The curious case of Hadiya

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Hadiya had converted to Islam before marrying Shafin Jahan in Kerala.

The Supreme Court on Thursday announced the flawless Women's Day present by scrapping the Kerala high court order that had annulled alleged "love jihad" victim Hadiya aka Akhila's marriage with her husband Shafin Jahan. "That's not the job of the court", the Supreme Court bench headed by Indian Chief Justice Dipak Misra observed during hearings preceding its order.

The Supreme Court held that the high court could not annul the marriage under article 226 of the Constitution of India and also based its contentions on Hadiya's statements in the court, recorded in November a year ago.

Meanwhile, Hadiya's father KM Asokan said he would consider moving a review petition in the Supreme Court against its judgement setting aside a Kerala HC order annulling her marriage. It has only quashed the High Court verdict that annulled the marriage between Hadiya and Shefin Jahan. How will cases of love jihad be differentiated from genuine interfaith marriages...?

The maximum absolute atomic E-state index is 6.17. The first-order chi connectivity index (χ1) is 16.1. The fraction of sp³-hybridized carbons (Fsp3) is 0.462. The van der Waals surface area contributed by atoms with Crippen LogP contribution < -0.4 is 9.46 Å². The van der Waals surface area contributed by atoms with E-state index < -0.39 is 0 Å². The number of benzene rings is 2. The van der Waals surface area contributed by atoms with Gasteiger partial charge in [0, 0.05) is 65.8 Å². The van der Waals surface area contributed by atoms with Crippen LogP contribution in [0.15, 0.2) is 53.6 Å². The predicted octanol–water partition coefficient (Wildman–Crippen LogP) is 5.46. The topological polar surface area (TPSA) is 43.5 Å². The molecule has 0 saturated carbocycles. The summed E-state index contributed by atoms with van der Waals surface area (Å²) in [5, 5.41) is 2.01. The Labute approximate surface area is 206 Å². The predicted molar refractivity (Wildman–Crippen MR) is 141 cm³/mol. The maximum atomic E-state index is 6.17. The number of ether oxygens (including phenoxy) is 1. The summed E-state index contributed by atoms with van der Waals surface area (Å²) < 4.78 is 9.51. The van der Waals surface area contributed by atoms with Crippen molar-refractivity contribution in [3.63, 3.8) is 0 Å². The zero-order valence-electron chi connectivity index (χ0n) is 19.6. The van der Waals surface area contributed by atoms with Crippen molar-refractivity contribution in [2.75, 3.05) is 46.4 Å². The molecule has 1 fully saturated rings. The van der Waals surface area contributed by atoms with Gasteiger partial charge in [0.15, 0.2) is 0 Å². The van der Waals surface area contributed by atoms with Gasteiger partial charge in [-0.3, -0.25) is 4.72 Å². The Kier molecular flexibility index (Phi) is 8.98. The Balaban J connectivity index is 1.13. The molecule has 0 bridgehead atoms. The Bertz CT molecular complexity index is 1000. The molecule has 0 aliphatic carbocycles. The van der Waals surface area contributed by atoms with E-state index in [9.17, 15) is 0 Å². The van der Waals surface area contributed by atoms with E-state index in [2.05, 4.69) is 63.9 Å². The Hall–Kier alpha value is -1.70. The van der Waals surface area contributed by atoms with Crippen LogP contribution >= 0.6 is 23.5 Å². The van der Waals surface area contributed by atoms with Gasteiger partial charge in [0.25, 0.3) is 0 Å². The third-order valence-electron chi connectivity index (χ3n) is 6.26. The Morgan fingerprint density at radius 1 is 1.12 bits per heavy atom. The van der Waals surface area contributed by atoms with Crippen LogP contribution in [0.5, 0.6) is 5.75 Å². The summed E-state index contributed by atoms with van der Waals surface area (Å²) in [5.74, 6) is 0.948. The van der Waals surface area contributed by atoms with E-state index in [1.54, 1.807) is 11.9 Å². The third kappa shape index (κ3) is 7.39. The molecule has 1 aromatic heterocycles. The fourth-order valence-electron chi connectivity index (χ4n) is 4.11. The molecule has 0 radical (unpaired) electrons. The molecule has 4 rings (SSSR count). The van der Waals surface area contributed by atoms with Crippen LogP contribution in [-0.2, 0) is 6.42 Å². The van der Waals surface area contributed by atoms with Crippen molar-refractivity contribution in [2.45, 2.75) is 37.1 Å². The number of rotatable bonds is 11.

The apex court, however, allowed the National Investigation Agency to continue their investigation into the allegations of love jihad. It then handed her to the custody of her parents in Kerala's Kottayam district.

"She can complete her studies, live with whosoever she wants".

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In the Supreme Court on Thursday, advocate Shyam Divan, who appeared for Hadiya's father Ashokan, said a marriage can be annulled if it is against public or state interests.

On May 25 past year, a Division Bench of the Kerala High Court had in its judgment called Hadiya's marriage a "sham".

The court further added that she can't be compelled to go or live with anyone.

She also requested the Supreme Court to restore are liberty by allowing her to stay with Jahan as husband and wife.

Hadiya was born Akhila Asokan, the daughter of a devout Hindu mother and an atheist father.

She was summoned to testify by the top court on whether she had been forced to convert. The apex court ruled that Hadiya was free to persue her future endeavors in accordance with the law.